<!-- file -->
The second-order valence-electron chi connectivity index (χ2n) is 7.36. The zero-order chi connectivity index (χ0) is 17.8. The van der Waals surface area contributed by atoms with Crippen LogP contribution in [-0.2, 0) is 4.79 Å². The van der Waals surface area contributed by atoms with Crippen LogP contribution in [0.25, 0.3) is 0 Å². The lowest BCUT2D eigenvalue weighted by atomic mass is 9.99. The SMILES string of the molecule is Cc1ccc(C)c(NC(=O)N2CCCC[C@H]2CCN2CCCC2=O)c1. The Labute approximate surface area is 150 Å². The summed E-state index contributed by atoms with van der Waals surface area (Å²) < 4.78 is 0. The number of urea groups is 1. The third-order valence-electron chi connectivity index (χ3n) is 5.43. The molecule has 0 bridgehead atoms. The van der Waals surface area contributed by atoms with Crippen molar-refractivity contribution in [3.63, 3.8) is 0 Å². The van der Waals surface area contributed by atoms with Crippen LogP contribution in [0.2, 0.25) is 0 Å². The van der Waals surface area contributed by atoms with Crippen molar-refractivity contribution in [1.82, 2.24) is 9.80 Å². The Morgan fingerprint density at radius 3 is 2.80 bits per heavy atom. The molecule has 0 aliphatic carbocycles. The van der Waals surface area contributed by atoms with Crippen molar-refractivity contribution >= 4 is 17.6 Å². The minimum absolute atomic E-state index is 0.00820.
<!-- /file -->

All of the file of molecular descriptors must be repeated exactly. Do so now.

The second-order valence-electron chi connectivity index (χ2n) is 7.36. The zero-order chi connectivity index (χ0) is 17.8. The van der Waals surface area contributed by atoms with Crippen LogP contribution in [-0.2, 0) is 4.79 Å². The van der Waals surface area contributed by atoms with Crippen LogP contribution in [0.25, 0.3) is 0 Å². The lowest BCUT2D eigenvalue weighted by atomic mass is 9.99. The SMILES string of the molecule is Cc1ccc(C)c(NC(=O)N2CCCC[C@H]2CCN2CCCC2=O)c1. The Labute approximate surface area is 150 Å². The summed E-state index contributed by atoms with van der Waals surface area (Å²) < 4.78 is 0. The number of urea groups is 1. The third-order valence-electron chi connectivity index (χ3n) is 5.43. The molecule has 0 bridgehead atoms. The van der Waals surface area contributed by atoms with Crippen molar-refractivity contribution in [3.63, 3.8) is 0 Å². The van der Waals surface area contributed by atoms with Crippen LogP contribution in [0.2, 0.25) is 0 Å². The van der Waals surface area contributed by atoms with Crippen molar-refractivity contribution in [1.82, 2.24) is 9.80 Å². The Morgan fingerprint density at radius 3 is 2.80 bits per heavy atom. The molecule has 0 aliphatic carbocycles. The van der Waals surface area contributed by atoms with Crippen molar-refractivity contribution >= 4 is 17.6 Å². The minimum absolute atomic E-state index is 0.00820.